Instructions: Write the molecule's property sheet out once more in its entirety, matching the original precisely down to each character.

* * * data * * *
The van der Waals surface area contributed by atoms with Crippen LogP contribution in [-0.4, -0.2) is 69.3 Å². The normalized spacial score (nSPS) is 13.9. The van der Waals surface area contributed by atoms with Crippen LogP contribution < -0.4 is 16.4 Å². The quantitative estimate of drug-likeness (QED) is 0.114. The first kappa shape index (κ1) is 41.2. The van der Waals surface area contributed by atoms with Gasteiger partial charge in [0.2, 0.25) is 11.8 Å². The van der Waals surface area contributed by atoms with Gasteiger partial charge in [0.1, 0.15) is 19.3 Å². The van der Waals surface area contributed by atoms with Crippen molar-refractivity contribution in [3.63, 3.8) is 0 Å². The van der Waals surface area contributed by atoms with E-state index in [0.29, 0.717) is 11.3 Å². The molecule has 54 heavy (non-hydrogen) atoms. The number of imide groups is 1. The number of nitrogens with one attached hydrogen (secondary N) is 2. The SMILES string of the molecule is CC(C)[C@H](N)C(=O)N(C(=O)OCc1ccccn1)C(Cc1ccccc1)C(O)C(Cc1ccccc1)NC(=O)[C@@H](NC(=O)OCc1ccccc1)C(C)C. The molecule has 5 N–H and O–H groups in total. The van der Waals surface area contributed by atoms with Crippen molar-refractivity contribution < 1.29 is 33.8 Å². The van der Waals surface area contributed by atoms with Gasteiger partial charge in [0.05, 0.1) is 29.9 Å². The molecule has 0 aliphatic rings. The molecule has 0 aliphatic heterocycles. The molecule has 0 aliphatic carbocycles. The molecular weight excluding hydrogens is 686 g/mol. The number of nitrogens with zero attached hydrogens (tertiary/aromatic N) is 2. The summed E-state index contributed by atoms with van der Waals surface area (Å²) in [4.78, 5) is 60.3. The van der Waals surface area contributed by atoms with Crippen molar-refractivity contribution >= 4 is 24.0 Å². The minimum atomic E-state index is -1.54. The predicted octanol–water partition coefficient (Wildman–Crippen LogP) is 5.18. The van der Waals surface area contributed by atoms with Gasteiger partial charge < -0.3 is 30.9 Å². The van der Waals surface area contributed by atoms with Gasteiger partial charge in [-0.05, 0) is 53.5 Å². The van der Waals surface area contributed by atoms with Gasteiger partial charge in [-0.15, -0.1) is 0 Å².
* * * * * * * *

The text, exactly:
The van der Waals surface area contributed by atoms with Crippen LogP contribution in [-0.4, -0.2) is 69.3 Å². The normalized spacial score (nSPS) is 13.9. The van der Waals surface area contributed by atoms with Crippen LogP contribution < -0.4 is 16.4 Å². The quantitative estimate of drug-likeness (QED) is 0.114. The first kappa shape index (κ1) is 41.2. The van der Waals surface area contributed by atoms with Gasteiger partial charge in [0.2, 0.25) is 11.8 Å². The van der Waals surface area contributed by atoms with Gasteiger partial charge in [0.1, 0.15) is 19.3 Å². The van der Waals surface area contributed by atoms with Crippen molar-refractivity contribution in [3.63, 3.8) is 0 Å². The van der Waals surface area contributed by atoms with E-state index in [0.29, 0.717) is 11.3 Å². The molecule has 54 heavy (non-hydrogen) atoms. The number of imide groups is 1. The number of nitrogens with one attached hydrogen (secondary N) is 2. The SMILES string of the molecule is CC(C)[C@H](N)C(=O)N(C(=O)OCc1ccccn1)C(Cc1ccccc1)C(O)C(Cc1ccccc1)NC(=O)[C@@H](NC(=O)OCc1ccccc1)C(C)C. The molecule has 5 N–H and O–H groups in total. The van der Waals surface area contributed by atoms with Crippen molar-refractivity contribution < 1.29 is 33.8 Å². The van der Waals surface area contributed by atoms with Gasteiger partial charge in [0.05, 0.1) is 29.9 Å². The molecule has 0 aliphatic rings. The molecule has 0 aliphatic heterocycles. The molecule has 0 aliphatic carbocycles. The molecular weight excluding hydrogens is 686 g/mol. The number of nitrogens with zero attached hydrogens (tertiary/aromatic N) is 2. The summed E-state index contributed by atoms with van der Waals surface area (Å²) in [4.78, 5) is 60.3. The van der Waals surface area contributed by atoms with Crippen molar-refractivity contribution >= 4 is 24.0 Å². The minimum atomic E-state index is -1.54. The predicted octanol–water partition coefficient (Wildman–Crippen LogP) is 5.18. The van der Waals surface area contributed by atoms with Gasteiger partial charge < -0.3 is 30.9 Å². The van der Waals surface area contributed by atoms with Gasteiger partial charge in [-0.05, 0) is 53.5 Å². The van der Waals surface area contributed by atoms with Gasteiger partial charge in [-0.15, -0.1) is 0 Å².